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Heart Rhythm. 2013 Apr;10(4):517-23. doi: 10.1016/j.hrthm.2012.12.003. Epub 2012 Dec 8.

Scope and nature of sudden cardiac death before age 40 in Ontario: a report from the cardiac death advisory committee of the office of the chief coroner.

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Department of Medicine, University of Western Ontario, London, Ontario, Canada.



Understanding sudden cardiac death in the young may inform prevention strategies.


To determine the scope and nature of sudden death in a geographically defined population.


We performed a retrospective population-based cohort study in Ontario, Canada, of all sudden cardiac death cases involving persons aged 2-40 years identified from the 2008 comprehensive Coroner database. Of 1741 Coroner's cases, 376 were considered potential sudden cardiac death cases and underwent review.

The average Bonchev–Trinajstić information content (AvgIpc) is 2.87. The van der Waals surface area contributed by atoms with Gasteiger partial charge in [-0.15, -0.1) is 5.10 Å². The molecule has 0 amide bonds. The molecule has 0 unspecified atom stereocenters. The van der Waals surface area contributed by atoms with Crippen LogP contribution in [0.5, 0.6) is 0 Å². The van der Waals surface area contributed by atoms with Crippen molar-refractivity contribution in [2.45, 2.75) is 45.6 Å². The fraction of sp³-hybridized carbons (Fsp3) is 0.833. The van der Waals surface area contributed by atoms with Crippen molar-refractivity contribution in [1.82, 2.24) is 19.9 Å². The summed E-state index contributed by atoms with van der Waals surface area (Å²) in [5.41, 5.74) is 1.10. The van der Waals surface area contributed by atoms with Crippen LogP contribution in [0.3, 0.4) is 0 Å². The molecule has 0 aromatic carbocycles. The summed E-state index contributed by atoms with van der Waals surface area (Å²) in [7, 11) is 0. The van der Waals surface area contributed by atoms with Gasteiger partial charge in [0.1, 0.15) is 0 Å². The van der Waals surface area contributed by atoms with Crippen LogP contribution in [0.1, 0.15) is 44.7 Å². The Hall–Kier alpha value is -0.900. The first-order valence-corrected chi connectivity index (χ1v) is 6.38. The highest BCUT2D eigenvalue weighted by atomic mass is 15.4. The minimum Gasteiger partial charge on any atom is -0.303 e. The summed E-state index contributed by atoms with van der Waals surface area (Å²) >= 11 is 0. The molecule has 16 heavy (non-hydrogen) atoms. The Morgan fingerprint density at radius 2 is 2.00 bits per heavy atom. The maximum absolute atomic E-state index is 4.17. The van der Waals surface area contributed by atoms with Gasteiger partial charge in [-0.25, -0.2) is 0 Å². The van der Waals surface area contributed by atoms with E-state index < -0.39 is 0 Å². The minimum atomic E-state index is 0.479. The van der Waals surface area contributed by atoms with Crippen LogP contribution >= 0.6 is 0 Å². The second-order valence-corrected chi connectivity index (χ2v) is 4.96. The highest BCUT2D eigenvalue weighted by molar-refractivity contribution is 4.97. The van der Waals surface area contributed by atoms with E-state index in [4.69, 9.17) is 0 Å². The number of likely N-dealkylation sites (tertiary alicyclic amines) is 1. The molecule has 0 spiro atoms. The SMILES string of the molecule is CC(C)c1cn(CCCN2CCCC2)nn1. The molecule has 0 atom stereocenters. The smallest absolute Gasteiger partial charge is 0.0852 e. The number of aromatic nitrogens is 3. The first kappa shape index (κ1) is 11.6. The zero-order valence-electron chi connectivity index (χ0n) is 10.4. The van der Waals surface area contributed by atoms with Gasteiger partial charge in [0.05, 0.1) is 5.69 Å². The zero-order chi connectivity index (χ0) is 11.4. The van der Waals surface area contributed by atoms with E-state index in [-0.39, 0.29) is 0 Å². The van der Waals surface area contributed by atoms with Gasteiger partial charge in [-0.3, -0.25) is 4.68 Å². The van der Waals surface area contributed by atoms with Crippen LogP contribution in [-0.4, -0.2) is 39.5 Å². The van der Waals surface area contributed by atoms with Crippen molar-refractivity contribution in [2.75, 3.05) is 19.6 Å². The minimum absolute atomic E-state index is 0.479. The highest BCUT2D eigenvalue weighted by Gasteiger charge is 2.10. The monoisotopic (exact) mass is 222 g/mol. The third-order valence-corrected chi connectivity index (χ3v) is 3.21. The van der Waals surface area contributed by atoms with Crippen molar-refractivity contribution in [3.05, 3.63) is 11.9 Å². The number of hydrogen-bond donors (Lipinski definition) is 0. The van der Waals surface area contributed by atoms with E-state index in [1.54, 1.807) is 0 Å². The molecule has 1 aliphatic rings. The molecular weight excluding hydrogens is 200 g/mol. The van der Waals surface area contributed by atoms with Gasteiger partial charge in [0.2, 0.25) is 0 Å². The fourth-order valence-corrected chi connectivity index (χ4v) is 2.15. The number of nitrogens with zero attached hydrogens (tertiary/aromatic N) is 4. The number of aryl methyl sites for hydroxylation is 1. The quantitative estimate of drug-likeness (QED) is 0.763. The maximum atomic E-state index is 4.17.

There were 174 cases of adjudicated sudden cardiac death from a population of 6,602,680 persons aged 2-40 years. Structural heart disease was present in 126 cases (72%), 78% of which was unrecognized. There was no identifiable cause of death in 48 cases (28%), representing primary arrhythmia syndromes. The majority of decedents were men (76%) over the age of 18 (90%). The overall incidence of sudden cardiac death increased with age from 0.7/100,000 (2-18 years) to 2.4/100,000 (19-29 years) to 5.3/100,000 (30-40 years) person-years. Persons experiencing sudden cardiac death before age 30 were more likely to have a primary arrhythmia syndrome (odds ratio 2.97; P<.001). The majority of events occurred in the home (72%); 33% of the events in children/adolescents and 9% of the events in adults occurred during reported moderate or vigorous exercise (P = .002). There were no pediatric deaths during organized competitive sports.


The incidence of sudden cardiac death increases with age, typically occurring in a man at rest in the home with unrecognized underlying heart disease or a primary arrhythmia syndrome. Prevention strategies should consider targeting identification of unrecognized structural heart disease and primary arrhythmia syndromes.

[Indexed for MEDLINE]

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